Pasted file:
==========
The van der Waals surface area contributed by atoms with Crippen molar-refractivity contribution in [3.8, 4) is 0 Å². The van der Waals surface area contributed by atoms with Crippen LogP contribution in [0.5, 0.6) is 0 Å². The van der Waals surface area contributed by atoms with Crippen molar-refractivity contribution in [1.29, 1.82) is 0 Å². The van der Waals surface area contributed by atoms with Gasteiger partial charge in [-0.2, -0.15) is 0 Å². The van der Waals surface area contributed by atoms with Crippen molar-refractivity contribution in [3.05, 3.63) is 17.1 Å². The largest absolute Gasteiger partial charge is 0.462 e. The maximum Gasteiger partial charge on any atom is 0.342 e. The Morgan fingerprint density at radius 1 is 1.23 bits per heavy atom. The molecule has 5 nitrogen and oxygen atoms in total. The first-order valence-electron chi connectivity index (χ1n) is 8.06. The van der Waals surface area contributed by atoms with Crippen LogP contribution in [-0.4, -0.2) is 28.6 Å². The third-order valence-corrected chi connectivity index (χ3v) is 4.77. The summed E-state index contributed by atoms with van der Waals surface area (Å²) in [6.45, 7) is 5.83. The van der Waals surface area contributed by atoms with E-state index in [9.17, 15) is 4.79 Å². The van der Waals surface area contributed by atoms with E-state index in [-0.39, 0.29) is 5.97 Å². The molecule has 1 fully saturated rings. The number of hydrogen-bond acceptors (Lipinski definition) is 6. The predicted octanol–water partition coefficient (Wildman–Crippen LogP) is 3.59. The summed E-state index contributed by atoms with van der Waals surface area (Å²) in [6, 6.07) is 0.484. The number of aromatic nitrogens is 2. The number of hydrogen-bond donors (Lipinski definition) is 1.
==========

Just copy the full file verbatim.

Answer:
The van der Waals surface area contributed by atoms with Crippen molar-refractivity contribution in [3.8, 4) is 0 Å². The van der Waals surface area contributed by atoms with Crippen LogP contribution in [0.5, 0.6) is 0 Å². The van der Waals surface area contributed by atoms with Crippen molar-refractivity contribution in [1.29, 1.82) is 0 Å². The van der Waals surface area contributed by atoms with Gasteiger partial charge in [-0.2, -0.15) is 0 Å². The van der Waals surface area contributed by atoms with Crippen molar-refractivity contribution in [3.05, 3.63) is 17.1 Å². The largest absolute Gasteiger partial charge is 0.462 e. The maximum Gasteiger partial charge on any atom is 0.342 e. The Morgan fingerprint density at radius 1 is 1.23 bits per heavy atom. The molecule has 5 nitrogen and oxygen atoms in total. The first-order valence-electron chi connectivity index (χ1n) is 8.06. The van der Waals surface area contributed by atoms with Crippen LogP contribution in [-0.4, -0.2) is 28.6 Å². The third-order valence-corrected chi connectivity index (χ3v) is 4.77. The summed E-state index contributed by atoms with van der Waals surface area (Å²) in [6.45, 7) is 5.83. The van der Waals surface area contributed by atoms with E-state index in [9.17, 15) is 4.79 Å². The van der Waals surface area contributed by atoms with E-state index in [-0.39, 0.29) is 5.97 Å². The molecule has 1 fully saturated rings. The number of hydrogen-bond acceptors (Lipinski definition) is 6. The predicted octanol–water partition coefficient (Wildman–Crippen LogP) is 3.59. The summed E-state index contributed by atoms with van der Waals surface area (Å²) in [6, 6.07) is 0.484. The number of aromatic nitrogens is 2. The number of hydrogen-bond donors (Lipinski definition) is 1.